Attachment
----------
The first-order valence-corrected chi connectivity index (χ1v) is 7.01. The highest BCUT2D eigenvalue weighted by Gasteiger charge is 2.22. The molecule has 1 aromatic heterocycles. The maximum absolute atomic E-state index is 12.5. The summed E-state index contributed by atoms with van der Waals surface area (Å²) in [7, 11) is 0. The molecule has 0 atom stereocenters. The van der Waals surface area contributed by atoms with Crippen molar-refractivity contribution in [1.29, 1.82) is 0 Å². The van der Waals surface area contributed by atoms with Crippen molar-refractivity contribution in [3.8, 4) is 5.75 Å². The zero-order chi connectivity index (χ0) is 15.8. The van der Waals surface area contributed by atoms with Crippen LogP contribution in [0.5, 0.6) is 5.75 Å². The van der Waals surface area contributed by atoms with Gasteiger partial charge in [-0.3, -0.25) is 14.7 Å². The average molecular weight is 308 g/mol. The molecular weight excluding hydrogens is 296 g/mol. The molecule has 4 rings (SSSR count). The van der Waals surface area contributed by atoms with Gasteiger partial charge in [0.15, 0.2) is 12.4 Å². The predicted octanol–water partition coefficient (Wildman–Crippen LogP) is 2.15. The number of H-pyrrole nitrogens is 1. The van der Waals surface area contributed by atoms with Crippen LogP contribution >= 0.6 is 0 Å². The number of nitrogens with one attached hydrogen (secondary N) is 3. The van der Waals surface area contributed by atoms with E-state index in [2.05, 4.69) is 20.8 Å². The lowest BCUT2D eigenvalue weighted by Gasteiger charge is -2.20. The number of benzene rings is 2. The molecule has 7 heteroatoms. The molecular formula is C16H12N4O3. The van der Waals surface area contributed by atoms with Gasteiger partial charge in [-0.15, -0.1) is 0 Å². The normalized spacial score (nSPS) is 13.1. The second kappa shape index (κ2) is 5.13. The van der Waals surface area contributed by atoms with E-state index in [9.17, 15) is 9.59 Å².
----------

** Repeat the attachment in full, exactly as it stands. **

The first-order valence-corrected chi connectivity index (χ1v) is 7.01. The highest BCUT2D eigenvalue weighted by Gasteiger charge is 2.22. The molecule has 1 aromatic heterocycles. The maximum absolute atomic E-state index is 12.5. The summed E-state index contributed by atoms with van der Waals surface area (Å²) in [7, 11) is 0. The molecule has 0 atom stereocenters. The van der Waals surface area contributed by atoms with Crippen molar-refractivity contribution in [1.29, 1.82) is 0 Å². The van der Waals surface area contributed by atoms with Crippen molar-refractivity contribution in [3.8, 4) is 5.75 Å². The zero-order chi connectivity index (χ0) is 15.8. The van der Waals surface area contributed by atoms with Crippen LogP contribution in [0.5, 0.6) is 5.75 Å². The van der Waals surface area contributed by atoms with Gasteiger partial charge in [-0.3, -0.25) is 14.7 Å². The average molecular weight is 308 g/mol. The molecular weight excluding hydrogens is 296 g/mol. The molecule has 4 rings (SSSR count). The van der Waals surface area contributed by atoms with Gasteiger partial charge in [0.15, 0.2) is 12.4 Å². The predicted octanol–water partition coefficient (Wildman–Crippen LogP) is 2.15. The number of H-pyrrole nitrogens is 1. The van der Waals surface area contributed by atoms with Crippen LogP contribution >= 0.6 is 0 Å². The number of nitrogens with one attached hydrogen (secondary N) is 3. The van der Waals surface area contributed by atoms with E-state index in [2.05, 4.69) is 20.8 Å². The lowest BCUT2D eigenvalue weighted by Gasteiger charge is -2.20. The number of benzene rings is 2. The molecule has 7 heteroatoms. The molecular formula is C16H12N4O3. The van der Waals surface area contributed by atoms with Gasteiger partial charge in [-0.15, -0.1) is 0 Å². The normalized spacial score (nSPS) is 13.1. The second kappa shape index (κ2) is 5.13. The van der Waals surface area contributed by atoms with E-state index in [9.17, 15) is 9.59 Å².